Tuesday 10 October 2017

The Skipper

My father was born in London on 10th of October 1917. That was exactly 100 years ago today. I'd like to get a glass of champagne into his hand to recognise the full century but I can't do that a) because he died in January 2001 at the age of 83 a few months after we celebrated the parents' 50th wedding anniversary and b) with the cremation and all there is no hand. I wrote last July about how his restless and questing acquisition of knowledge finished him off in the end. If he hadn't felt the need to read all the Sunday papers, he might have had a free hand to steady himself on the way up to bed. With his hands full of newsprint he fell back down the stairs with more noise and commotion than he'd intended on his way upstairs. His children were assured that he was doing alright and that a full recovery was expected but five days later he was dead. So none of us got to say good bye. In Britain they are famously inefficient and drawn out over funeral arrangements and it was a full ten days before the Old Man had his final trip to a crematorium.

When I finally got back to work I had an insightful conversation with my boss about [not] saying goodbye to parents. His position was that, if I had failed to have The Conversation with my father, it was because at the time it didn't seem appropriate, so there was no point in beating myself up when the door clanged firmly shut on ever having that Conversation. I thought that was wise, or at least that it provided a ha'porth of solace. I miss him occasionally: usually when I dig up a nugget of information about the sea or maritime history; or when his grandchildren achieve something nifty.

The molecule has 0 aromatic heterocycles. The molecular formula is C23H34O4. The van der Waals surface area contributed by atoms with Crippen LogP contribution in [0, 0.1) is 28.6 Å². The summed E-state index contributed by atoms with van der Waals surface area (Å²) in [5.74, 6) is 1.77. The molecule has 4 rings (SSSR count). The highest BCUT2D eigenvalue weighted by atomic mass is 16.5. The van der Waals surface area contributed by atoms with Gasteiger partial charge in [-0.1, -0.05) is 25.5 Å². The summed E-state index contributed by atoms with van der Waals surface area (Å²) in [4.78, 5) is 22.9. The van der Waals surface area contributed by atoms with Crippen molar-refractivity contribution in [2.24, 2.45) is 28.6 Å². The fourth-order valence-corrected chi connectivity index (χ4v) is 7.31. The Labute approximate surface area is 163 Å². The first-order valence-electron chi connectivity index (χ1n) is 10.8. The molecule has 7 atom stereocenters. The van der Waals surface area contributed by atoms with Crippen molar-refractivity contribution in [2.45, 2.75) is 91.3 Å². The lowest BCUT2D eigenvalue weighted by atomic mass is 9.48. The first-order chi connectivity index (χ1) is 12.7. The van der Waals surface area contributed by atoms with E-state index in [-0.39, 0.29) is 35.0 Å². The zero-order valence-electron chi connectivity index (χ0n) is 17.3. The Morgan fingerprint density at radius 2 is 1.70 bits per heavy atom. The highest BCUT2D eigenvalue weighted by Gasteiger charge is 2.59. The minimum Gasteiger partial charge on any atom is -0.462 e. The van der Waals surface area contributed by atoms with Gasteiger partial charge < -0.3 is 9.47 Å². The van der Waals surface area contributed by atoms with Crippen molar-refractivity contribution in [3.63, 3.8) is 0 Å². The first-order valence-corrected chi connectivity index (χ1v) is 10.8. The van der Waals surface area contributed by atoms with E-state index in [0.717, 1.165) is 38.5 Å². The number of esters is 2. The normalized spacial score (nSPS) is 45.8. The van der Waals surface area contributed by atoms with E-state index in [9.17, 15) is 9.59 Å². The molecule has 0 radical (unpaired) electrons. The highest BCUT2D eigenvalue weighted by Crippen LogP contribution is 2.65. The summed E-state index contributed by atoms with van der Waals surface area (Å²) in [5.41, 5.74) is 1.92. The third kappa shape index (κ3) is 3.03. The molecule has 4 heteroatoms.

A couple of days ago, I reminded my brother and sister that today was Der Hundertjahrfeier because its hard to know where to send the birthday card and I didn't want to let the day slip by entirely unacknowledged. I wrote last January about him being a stickler for time keeping; how he was late for his own funeral; and how the irony of such a final comment on a life-time's cultivated habit would have tickled his sense of humour. Sunday lunch was not only at 1 o'clock +/- 2 minutes, it had a comforting predictability: a joint or a chicken, vegetables, gravy and roast potatoes followed by pud. He would volunteer to wash the dishes but that meant that we three children had to facilitate the process: one to clear the table,  one to dry the dishes and one to put them back in their cupboards. He was willing enough for the chore but casually terrible as a plongeur! If something appeared on the draining rack that was really unacceptable, the drier would pass the offending article behind the Old Man's back to the table-clearer for another go through the suds. At Christmas there would be a huge to-do in one corner of the kitchen as he made bread-sauce <glarrk>. Nobody else in the family would eat the stuff, but it was an immutable tradition. The other food-error that he was never allowed to live down was when he was once tasked to make breakfast on a family holiday, but burned the toast, used lard instead of butter and tried to disguise the shambles with a thick layer of marmalade.

The Skipper grew up in and around boats in Dunmore East where his father was harbourmaster. He was interested in maritime history because he was a career naval officer through the war and afterwards at home and abroad.

He could paint [above - on the beach at Duncannon with sweaters: when shall we three freeze again?], leaving behind a huge collection of water-colours. He could also play the piano nicely but did so rarely; he preferred it if music from an extensive collection of classical vinyl was roaring through the house - no head-phones till much later. But the records that got worn out weren't Bach or Brahms but Tom Lehrer poisoning pigeons in the park Ottilie [Patterson]'s Irish Night The Ould Lammas Fair and Peter Sellers taking the piss out of Ottilie's jollitie. I dunno, I guess you had to be there and we were, we were. I will finish with a limerick, a verse form of which the Skipper was fond . . . but one which breaks the rules, another thing he felt able to do:
There was an old man from St Bees
Who was horribly stung by a wasp
When asked did it hurt
He replied: quite a lot
But I'm jolly glad it wasn't a hornet.

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